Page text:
Middle-Class Doldrums Don’t Add Up to a Crisis
Still, U.S. leaders need to find ways to boost incomes more.
The U.S. economy is back to normal again. Unemployment is low. Business investment is up. Wages are slowly rising. The traumatic memories of the Great Recession and the global financial crisis are finally beginning to fade.
The absence of pressing crises means that it’s a good time to step back and take stock of deeper issues in the U.S. economic system. For several years, there has been a rising outcry over inequality. The income accruing to the world’s billionaires, a new report from charity Oxfam International claims, could end extreme poverty seven times over, and salaries of chief executive officers are breaking the $100 million mark. Meanwhile, pundits and economists alike tell us that the average American worker hasn’t seen a wage hike since the early 1970s. Adjusted for inflation, wages for production and nonsupervisory workers fell from their peak until the early 1990s, and haven’t yet climbed back to their former heights:
That’s a warning sign that capitalism has a systemic failing. If even a return to the good economic times of the 1980s and 1990s won’t raise living standards for normal Americans, then the system is deeply broken.
But the story isn’t quite true. The average American has, in fact, seen modest gains since the early 1970s; the falling wages of production workers don’t tell the whole story. A more comprehensive measure is median real person income. This, it turns out, has risen substantially since 1974 — though at a slower pace than in the past decades. If the consumer price index is used as the inflation measure, real income has gone up by about a third. If personal consumption expenditure inflation — which covers more goods and takes greater account of changes in consumption habits — is used instead, the rise is more than 40 percent:
This one graph tells much of the story of the last four decades. The median American’s income fell in the late 1970s, then began a steady multidecade rise, interrupted by recessions in the early 1990s and early 2000s. In the 2000s, incomes began to stagnate, then took a disastrous beating during the Great Recession. But the recovery beginning in 2013 was robust, and by 2016 income was at a record high.
Personal income looks at individual adults. But other measures, such as median family income, tell the same story of a slow and bumpy rise:
What explains the difference between wages and income? Two things. First, wages aren’t the only way Americans make money in the market. Income from assets, like retirement accounts and pensions, is increasingly important, as are nonwage compensation like employer contributions to retirement accounts. Second, the income numbers include government transfers, which have shifted more and more income from rich Americans to those who earn less in the market. These factors are all bigger than in the 1970s:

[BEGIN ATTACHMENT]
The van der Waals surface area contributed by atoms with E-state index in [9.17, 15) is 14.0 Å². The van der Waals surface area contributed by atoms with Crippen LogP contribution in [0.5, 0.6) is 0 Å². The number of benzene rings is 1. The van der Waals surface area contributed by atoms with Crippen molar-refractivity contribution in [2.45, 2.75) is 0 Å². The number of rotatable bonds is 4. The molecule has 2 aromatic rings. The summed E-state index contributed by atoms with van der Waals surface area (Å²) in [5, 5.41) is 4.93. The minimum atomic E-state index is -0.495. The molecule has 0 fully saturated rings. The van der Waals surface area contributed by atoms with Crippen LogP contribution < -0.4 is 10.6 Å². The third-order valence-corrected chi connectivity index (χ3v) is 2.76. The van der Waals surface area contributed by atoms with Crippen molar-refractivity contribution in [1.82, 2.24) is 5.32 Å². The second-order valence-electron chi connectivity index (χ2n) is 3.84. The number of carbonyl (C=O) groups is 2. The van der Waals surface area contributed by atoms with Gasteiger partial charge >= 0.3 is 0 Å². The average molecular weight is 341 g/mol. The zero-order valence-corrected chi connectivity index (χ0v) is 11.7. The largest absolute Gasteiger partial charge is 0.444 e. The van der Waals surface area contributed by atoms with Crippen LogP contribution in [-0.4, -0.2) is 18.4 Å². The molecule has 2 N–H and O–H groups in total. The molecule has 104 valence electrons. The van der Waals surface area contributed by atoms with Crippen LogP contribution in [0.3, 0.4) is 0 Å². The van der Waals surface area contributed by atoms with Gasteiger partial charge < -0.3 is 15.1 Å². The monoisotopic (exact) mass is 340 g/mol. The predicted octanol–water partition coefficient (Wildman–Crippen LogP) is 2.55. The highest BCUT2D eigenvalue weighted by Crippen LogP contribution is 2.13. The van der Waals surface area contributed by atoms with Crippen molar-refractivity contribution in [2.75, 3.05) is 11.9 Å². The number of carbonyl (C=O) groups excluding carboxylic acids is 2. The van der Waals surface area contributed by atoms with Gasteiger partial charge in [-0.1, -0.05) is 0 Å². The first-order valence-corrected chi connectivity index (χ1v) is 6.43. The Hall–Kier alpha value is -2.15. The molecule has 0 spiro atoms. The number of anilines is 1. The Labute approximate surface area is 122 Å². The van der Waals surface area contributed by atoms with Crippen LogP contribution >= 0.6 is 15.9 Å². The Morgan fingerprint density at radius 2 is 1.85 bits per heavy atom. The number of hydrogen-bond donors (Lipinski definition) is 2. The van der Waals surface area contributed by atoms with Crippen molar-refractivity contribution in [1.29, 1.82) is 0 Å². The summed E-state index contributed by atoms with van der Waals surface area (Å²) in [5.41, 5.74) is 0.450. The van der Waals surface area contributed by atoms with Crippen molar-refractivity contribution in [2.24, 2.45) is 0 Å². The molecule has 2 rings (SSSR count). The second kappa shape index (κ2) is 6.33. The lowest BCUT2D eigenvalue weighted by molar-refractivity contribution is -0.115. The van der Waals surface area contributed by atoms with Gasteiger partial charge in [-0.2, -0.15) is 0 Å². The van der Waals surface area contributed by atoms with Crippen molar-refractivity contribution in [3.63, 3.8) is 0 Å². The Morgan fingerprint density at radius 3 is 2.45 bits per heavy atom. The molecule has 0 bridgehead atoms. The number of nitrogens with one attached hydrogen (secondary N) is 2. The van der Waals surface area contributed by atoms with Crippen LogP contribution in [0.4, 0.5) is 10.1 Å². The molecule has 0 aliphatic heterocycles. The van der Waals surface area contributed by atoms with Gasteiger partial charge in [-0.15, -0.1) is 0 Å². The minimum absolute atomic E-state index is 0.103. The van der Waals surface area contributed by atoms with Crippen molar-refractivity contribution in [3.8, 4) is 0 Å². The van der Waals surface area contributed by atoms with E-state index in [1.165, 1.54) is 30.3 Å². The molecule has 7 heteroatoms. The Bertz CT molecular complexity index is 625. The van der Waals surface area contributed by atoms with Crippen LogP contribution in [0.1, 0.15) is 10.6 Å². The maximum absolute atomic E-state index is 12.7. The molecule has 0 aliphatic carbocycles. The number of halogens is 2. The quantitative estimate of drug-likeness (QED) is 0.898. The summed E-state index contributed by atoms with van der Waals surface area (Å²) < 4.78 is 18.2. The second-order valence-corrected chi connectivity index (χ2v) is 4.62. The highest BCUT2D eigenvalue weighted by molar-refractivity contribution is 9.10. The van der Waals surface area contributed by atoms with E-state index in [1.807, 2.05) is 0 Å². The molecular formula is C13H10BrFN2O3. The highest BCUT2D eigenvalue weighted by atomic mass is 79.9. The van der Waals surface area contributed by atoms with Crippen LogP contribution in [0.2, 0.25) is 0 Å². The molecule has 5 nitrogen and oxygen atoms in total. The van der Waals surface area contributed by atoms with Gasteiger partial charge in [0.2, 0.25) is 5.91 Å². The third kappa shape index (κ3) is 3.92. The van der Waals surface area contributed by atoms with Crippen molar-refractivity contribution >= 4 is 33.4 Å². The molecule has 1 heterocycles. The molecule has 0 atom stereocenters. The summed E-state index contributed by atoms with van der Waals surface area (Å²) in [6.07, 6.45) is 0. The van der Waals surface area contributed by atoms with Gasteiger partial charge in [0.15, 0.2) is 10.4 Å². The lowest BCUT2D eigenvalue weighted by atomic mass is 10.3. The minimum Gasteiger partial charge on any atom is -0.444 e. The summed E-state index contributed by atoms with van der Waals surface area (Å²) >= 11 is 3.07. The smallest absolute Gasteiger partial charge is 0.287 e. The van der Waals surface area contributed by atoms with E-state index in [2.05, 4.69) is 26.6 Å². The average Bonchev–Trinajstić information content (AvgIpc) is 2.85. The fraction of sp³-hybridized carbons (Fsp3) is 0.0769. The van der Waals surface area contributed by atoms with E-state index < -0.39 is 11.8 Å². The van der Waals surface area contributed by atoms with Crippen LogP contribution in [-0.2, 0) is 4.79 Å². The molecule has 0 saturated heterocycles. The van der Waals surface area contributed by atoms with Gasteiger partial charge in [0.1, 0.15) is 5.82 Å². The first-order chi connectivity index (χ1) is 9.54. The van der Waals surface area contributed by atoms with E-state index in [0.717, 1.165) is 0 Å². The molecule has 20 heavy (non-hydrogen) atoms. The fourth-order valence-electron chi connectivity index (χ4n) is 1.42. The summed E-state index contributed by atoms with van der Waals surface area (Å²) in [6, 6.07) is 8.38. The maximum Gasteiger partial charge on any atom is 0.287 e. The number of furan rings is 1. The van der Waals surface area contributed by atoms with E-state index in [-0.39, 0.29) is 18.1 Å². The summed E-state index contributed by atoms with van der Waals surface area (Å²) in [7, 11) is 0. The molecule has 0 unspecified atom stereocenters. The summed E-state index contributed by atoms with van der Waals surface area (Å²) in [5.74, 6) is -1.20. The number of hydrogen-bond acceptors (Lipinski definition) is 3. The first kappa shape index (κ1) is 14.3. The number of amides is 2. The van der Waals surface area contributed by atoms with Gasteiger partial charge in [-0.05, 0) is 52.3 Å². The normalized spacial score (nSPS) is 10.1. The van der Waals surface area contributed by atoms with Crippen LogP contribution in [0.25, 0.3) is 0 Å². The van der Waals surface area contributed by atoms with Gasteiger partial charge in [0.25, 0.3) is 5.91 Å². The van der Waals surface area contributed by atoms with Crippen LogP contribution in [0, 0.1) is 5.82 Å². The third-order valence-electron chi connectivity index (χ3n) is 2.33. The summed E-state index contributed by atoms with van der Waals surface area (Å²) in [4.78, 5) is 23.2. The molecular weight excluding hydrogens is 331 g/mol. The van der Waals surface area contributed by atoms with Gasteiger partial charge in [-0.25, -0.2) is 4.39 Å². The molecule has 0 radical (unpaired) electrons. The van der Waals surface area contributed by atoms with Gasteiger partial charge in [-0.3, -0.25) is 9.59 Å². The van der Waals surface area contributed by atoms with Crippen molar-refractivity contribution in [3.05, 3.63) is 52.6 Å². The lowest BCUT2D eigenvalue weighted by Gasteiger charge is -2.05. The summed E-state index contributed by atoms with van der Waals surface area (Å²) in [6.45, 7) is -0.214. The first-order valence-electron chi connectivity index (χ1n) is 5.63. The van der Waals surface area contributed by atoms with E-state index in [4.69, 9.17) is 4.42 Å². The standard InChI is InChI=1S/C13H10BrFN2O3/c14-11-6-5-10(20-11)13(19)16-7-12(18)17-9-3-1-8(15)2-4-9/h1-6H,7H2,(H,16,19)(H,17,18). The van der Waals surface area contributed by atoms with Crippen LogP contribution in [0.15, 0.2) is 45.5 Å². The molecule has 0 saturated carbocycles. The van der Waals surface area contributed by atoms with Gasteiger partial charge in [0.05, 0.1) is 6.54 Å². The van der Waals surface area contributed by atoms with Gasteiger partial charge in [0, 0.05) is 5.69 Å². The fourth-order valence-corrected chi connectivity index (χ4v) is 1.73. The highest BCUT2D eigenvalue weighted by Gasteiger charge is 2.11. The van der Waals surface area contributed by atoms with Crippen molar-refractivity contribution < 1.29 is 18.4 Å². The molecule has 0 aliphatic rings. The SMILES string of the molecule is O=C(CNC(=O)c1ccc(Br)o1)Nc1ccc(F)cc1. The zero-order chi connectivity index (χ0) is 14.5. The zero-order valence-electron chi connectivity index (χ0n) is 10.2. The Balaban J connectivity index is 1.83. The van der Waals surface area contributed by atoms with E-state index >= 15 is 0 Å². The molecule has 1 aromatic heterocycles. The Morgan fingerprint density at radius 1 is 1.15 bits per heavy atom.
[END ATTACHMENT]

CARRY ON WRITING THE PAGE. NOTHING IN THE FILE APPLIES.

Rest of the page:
Increased redistribution has been helping the poor as well as the middle class. Recent calculations by the Center on Budget and Policy Priorities show that child poverty in the U.S. has fallen to record lows once government assistance is taken into account.
Meanwhile, gains in income haven’t come from increased toil. Despite women’s increased labor force participation, working-age Americans in 2014 tended to labor little more than their predecessors in the late 1970s:
In fact, the working hours data makes the 2000s and 2010s look less awful in comparison to the ’80s and ’90s. Gains in those earlier decades came partly from women entering the workforce en masse. But those gains were preserved in recent decades despite Americans working fewer hours on average.
The income numbers also weaken the case that the middle class is failing to share in productivity gains. From the mid-’70s through the financial crisis, real median personal income roughly tracked the rise in total factor productivity, a broad measure of an economy’s level of efficiency:
It was during the early 1970s that total factor productivity growth began to slow down. It accelerated again in the 1990s and early 2000s, only to fall back to a crawl about the middle of that decade.
It’s therefore possible to interpret the slower growth of Americans’ incomes as the result of slowing productivity. Inequality has certainly contributed as well, but increasing government transfers have helped cancel out some of that. But with slowing productivity growth, there’s simply less to redistribute than if productivity had maintained the torrid pace of the early and mid-20th century.
Capitalism may not be in crisis, but it’s troubling that a few super-rich individuals have managed to amass vast fortunes even as productivity has stagnated. That is a phenomenon whose cause must be carefully investigated. For the typical American, gains in living standards have continued at a slow, steady pace. Increasing that pace should be a top priority.
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James Greiff at email@example.com